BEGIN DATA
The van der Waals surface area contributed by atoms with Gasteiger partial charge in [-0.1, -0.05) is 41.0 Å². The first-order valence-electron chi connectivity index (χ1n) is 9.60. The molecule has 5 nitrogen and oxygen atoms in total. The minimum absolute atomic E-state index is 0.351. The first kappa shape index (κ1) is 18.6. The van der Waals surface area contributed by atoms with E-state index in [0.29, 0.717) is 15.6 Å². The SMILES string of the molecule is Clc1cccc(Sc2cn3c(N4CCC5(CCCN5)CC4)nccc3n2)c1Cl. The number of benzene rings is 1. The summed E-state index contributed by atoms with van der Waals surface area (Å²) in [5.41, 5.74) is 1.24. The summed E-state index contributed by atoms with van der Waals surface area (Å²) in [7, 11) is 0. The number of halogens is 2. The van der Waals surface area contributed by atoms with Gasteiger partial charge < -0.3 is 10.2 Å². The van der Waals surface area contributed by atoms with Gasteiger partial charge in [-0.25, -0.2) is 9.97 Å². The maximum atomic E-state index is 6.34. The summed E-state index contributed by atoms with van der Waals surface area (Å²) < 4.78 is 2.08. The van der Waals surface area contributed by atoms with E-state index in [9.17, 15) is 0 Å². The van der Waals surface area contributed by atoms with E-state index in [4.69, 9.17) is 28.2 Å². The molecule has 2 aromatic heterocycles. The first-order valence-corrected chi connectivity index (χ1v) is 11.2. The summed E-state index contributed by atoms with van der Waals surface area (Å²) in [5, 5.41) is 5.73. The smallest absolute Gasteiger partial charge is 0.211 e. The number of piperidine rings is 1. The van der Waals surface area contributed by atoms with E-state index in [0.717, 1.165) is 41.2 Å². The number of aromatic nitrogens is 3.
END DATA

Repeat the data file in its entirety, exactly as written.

The van der Waals surface area contributed by atoms with Gasteiger partial charge in [-0.1, -0.05) is 41.0 Å². The first-order valence-electron chi connectivity index (χ1n) is 9.60. The molecule has 5 nitrogen and oxygen atoms in total. The minimum absolute atomic E-state index is 0.351. The first kappa shape index (κ1) is 18.6. The van der Waals surface area contributed by atoms with E-state index in [0.29, 0.717) is 15.6 Å². The SMILES string of the molecule is Clc1cccc(Sc2cn3c(N4CCC5(CCCN5)CC4)nccc3n2)c1Cl. The number of benzene rings is 1. The summed E-state index contributed by atoms with van der Waals surface area (Å²) in [5.41, 5.74) is 1.24. The summed E-state index contributed by atoms with van der Waals surface area (Å²) in [7, 11) is 0. The number of halogens is 2. The van der Waals surface area contributed by atoms with Gasteiger partial charge < -0.3 is 10.2 Å². The van der Waals surface area contributed by atoms with Gasteiger partial charge in [-0.25, -0.2) is 9.97 Å². The maximum atomic E-state index is 6.34. The summed E-state index contributed by atoms with van der Waals surface area (Å²) < 4.78 is 2.08. The van der Waals surface area contributed by atoms with E-state index in [9.17, 15) is 0 Å². The van der Waals surface area contributed by atoms with E-state index in [4.69, 9.17) is 28.2 Å². The molecule has 2 aromatic heterocycles. The first-order valence-corrected chi connectivity index (χ1v) is 11.2. The summed E-state index contributed by atoms with van der Waals surface area (Å²) in [5, 5.41) is 5.73. The smallest absolute Gasteiger partial charge is 0.211 e. The number of piperidine rings is 1. The van der Waals surface area contributed by atoms with E-state index in [0.717, 1.165) is 41.2 Å². The number of aromatic nitrogens is 3.